measure and disgusted his own hearing. Nevertheless, she had been so
good as to diminish his apprehension that the marriage of a lady in her
thirtieth year with his cousin Vernon would be so much of a loss to
him; hence, while parading the lawn, now and then casting an eye at the
window of the room where his Clara and Vernon were in council, the
schemes he indulged for his prospective comfort and his feelings of the
moment were in such striving harmony as that to which we hear
orchestral musicians bringing their instruments under the process
called tuning. It is not perfect, but it promises to be so soon. We are
not angels, which have their dulcimers ever on the choral pitch. We are
mortals attaining the celestial accord with effort, through a stage of
pain. Some degree of pain was necessary to Sir Willoughby, otherwise he
would not have seen his generosity confronting him. He grew,
therefore, tenderly inclined to Laetitia once more, so far as to say
within himself. "For conversation she would be a valuable wife". And
this valuable wife he was presenting to his cousin.
Apparently, considering the duration of the conference of his Clara and
Vernon, his cousin required strong persuasion to accept the present.
THE PETITION FOR A RELEASE
Neither Clara nor Vernon appeared at the mid-day table. Dr. Middleton
talked with Miss Dale on classical matters, like a good-natured giant
giving a child the jump from stone to stone across a brawling mountain
ford, so that an unedified audience might really suppose, upon seeing
her over the difficulty, she had done something for herself. Sir
Willoughby was proud of her, and therefore anxious to settle her
business while he was in the humour to lose her. He hoped to finish it
by shooting a word or two at Vernon before dinner. Clara's petition to
be set free, released from him, had vaguely frightened even more than
it offended his pride.
Miss Isabel quitted the room.
She came back, saying: "They decline to lunch."
"Then we may rise," remarked Sir Willoughby.
"She was weeping," Miss Isabel murmured to him.
"Girlish enough," he said.
The two elderly ladies went away together. Miss Dale, pursuing her
theme with the Rev. Doctor, was invited by him to a course in the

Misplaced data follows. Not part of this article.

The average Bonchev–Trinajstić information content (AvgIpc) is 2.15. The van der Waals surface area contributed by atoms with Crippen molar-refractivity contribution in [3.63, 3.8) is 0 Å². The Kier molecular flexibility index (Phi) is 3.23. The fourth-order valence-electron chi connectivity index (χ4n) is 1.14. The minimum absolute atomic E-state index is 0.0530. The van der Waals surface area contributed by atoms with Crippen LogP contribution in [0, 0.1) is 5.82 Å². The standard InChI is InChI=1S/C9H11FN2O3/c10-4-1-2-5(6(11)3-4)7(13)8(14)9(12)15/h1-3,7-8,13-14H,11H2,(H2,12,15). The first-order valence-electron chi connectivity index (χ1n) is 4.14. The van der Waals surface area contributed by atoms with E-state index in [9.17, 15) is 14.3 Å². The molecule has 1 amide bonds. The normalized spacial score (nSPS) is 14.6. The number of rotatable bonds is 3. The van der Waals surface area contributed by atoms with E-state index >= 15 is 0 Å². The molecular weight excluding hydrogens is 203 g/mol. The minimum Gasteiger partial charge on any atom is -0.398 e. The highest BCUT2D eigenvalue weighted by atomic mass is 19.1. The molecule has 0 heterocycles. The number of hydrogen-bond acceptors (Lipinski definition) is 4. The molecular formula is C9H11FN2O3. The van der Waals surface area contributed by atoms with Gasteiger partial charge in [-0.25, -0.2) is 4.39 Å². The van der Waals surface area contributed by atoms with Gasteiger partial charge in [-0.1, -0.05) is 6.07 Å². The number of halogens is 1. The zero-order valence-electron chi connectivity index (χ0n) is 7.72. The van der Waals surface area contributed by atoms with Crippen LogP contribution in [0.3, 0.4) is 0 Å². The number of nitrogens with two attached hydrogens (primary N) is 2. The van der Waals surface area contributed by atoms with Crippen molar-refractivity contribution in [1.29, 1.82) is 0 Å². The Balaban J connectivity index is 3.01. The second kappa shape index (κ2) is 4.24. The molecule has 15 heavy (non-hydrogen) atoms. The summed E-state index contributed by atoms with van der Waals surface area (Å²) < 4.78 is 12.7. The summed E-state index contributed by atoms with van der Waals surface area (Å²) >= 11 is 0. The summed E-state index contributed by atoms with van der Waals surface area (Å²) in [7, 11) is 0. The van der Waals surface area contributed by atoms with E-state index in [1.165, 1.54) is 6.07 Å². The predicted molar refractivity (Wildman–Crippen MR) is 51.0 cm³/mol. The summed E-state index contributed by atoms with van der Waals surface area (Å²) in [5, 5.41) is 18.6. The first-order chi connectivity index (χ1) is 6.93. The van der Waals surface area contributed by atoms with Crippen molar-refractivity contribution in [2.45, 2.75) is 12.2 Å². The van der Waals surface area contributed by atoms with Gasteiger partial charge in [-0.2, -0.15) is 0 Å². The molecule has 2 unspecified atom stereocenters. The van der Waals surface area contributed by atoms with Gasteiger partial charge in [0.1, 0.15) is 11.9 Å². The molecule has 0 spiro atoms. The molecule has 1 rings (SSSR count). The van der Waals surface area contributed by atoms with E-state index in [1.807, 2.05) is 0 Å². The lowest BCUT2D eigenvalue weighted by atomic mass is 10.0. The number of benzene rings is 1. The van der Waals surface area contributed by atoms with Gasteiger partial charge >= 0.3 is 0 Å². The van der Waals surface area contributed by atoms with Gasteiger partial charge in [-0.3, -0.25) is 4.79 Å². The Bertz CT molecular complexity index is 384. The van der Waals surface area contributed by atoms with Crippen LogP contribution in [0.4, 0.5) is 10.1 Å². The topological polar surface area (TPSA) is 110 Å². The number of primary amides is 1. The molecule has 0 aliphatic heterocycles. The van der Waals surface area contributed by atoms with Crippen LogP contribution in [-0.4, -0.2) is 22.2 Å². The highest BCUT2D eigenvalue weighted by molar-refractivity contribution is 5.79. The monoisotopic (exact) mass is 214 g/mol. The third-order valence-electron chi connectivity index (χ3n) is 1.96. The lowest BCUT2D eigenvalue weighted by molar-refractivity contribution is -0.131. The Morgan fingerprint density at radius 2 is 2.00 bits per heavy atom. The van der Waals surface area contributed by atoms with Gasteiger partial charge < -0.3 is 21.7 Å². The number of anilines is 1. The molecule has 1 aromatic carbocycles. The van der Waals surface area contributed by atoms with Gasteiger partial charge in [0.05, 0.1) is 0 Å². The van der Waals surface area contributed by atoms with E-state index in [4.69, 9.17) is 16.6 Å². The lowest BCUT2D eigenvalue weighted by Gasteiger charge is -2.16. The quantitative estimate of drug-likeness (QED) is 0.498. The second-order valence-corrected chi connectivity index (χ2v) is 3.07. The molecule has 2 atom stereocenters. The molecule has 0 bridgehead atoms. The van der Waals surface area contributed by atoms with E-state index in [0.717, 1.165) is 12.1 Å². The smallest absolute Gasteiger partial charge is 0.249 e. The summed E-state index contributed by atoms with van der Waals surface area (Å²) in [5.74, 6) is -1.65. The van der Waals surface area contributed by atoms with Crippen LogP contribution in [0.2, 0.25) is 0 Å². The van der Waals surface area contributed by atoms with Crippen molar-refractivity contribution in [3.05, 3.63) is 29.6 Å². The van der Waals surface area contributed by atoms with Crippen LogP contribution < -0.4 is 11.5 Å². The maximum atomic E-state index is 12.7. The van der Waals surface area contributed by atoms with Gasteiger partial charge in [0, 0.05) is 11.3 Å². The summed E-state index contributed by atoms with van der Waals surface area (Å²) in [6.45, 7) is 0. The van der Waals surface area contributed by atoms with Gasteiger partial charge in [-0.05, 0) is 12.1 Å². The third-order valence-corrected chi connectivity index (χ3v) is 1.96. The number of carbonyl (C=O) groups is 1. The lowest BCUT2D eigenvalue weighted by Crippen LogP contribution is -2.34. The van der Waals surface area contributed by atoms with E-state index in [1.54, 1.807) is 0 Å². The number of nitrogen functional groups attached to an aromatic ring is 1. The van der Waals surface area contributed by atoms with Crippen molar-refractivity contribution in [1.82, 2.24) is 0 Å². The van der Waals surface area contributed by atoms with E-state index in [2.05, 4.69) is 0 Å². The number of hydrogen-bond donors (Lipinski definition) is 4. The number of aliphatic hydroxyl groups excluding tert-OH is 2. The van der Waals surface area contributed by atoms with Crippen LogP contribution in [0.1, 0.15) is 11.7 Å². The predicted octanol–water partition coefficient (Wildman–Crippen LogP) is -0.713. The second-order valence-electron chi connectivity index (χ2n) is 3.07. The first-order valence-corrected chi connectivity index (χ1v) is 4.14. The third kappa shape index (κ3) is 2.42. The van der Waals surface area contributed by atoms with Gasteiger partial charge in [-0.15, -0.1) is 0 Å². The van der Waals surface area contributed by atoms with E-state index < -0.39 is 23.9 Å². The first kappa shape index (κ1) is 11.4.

library. Sir Willoughby walked up and down the lawn, taking a glance at
the West-room as he swung round on the turn of his leg. Growing
impatient, he looked in at the window and found the room vacant.
Nothing was to be seen of Clara and Vernon during the afternoon. Near
the dinner-hour the ladies were informed by Miss Middleton's maid that
her mistress was lying down on her bed, too unwell with headache to be
present. Young Crossjay brought a message from Vernon (delayed by
birds' eggs in the delivery), to say that he was off over the hills,
and thought of dining with Dr. Corney.
Sir Willoughby despatched condolences to his bride. He was not well
able to employ his mind on its customary topic, being, like the dome of
a bell, a man of so pervading a ring within himself concerning himself,
that the recollection of a doubtful speech or unpleasant circumstance
touching him closely deranged his inward peace; and as dubious and
unpleasant things will often occur, he had great need of a worshipper,
and was often compelled to appeal to her for signs of antidotal
idolatry. In this instance, when the need of a worshipper was sharply
felt, he obtained no signs at all. The Rev. Doctor had fascinated Miss
Dale; so that, both within and without, Sir Willoughby was uncomforted.
His themes in public were those of an English gentleman; horses, dogs,
game, sport, intrigue, scandal, politics, wines, the manly themes; with
a condescension to ladies' tattle, and approbation of a racy anecdote.
What interest could he possibly take in the Athenian Theatre and the
girl whose flute-playing behind the scenes, imitating the nightingale,
enraptured a Greek audience! He would have suspected a motive in Miss
Dale's eager attentiveness, if the motive could have been conceived.
Besides, the ancients were not decorous; they did not, as we make our
moderns do, write for ladies. He ventured at the dinner-table to
interrupt Dr. Middleton once:--
"Miss Dale will do wisely, I think, sir, by confining herself to your